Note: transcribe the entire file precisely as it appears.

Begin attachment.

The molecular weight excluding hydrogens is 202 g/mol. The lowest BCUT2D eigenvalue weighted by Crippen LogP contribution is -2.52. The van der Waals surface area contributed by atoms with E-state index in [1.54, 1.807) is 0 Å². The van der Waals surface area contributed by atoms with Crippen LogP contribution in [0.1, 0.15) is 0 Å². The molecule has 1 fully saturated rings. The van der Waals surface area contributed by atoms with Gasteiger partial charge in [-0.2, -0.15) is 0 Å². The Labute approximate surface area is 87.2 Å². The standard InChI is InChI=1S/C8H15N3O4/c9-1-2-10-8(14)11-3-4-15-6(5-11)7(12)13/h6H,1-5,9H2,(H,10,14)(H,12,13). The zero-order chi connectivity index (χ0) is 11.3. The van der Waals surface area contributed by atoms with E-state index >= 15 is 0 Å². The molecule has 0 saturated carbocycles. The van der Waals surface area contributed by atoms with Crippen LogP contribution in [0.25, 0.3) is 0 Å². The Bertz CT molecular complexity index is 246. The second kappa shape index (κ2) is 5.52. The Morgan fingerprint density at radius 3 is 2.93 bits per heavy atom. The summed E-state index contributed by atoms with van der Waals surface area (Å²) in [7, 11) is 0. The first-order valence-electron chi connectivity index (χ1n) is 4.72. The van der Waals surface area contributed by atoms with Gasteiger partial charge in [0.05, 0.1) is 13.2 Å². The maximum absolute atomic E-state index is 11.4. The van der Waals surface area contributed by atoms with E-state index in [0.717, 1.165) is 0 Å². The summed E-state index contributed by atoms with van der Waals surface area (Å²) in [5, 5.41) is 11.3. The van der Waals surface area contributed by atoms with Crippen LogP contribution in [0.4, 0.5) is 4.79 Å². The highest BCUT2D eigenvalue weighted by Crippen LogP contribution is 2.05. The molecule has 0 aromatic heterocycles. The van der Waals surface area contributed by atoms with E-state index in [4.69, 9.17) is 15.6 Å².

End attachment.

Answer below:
The molecular weight excluding hydrogens is 202 g/mol. The lowest BCUT2D eigenvalue weighted by Crippen LogP contribution is -2.52. The van der Waals surface area contributed by atoms with E-state index in [1.54, 1.807) is 0 Å². The van der Waals surface area contributed by atoms with Crippen LogP contribution in [0.1, 0.15) is 0 Å². The molecule has 1 fully saturated rings. The van der Waals surface area contributed by atoms with Gasteiger partial charge in [-0.2, -0.15) is 0 Å². The Labute approximate surface area is 87.2 Å². The standard InChI is InChI=1S/C8H15N3O4/c9-1-2-10-8(14)11-3-4-15-6(5-11)7(12)13/h6H,1-5,9H2,(H,10,14)(H,12,13). The zero-order chi connectivity index (χ0) is 11.3. The van der Waals surface area contributed by atoms with E-state index >= 15 is 0 Å². The molecule has 0 saturated carbocycles. The van der Waals surface area contributed by atoms with Crippen LogP contribution in [0.25, 0.3) is 0 Å². The Bertz CT molecular complexity index is 246. The second kappa shape index (κ2) is 5.52. The Morgan fingerprint density at radius 3 is 2.93 bits per heavy atom. The summed E-state index contributed by atoms with van der Waals surface area (Å²) in [7, 11) is 0. The first-order valence-electron chi connectivity index (χ1n) is 4.72. The van der Waals surface area contributed by atoms with Gasteiger partial charge in [0.05, 0.1) is 13.2 Å². The maximum absolute atomic E-state index is 11.4. The van der Waals surface area contributed by atoms with E-state index in [0.717, 1.165) is 0 Å². The summed E-state index contributed by atoms with van der Waals surface area (Å²) in [5, 5.41) is 11.3. The van der Waals surface area contributed by atoms with Crippen LogP contribution in [0.4, 0.5) is 4.79 Å². The highest BCUT2D eigenvalue weighted by Crippen LogP contribution is 2.05. The molecule has 0 aromatic heterocycles. The van der Waals surface area contributed by atoms with E-state index in [4.69, 9.17) is 15.6 Å².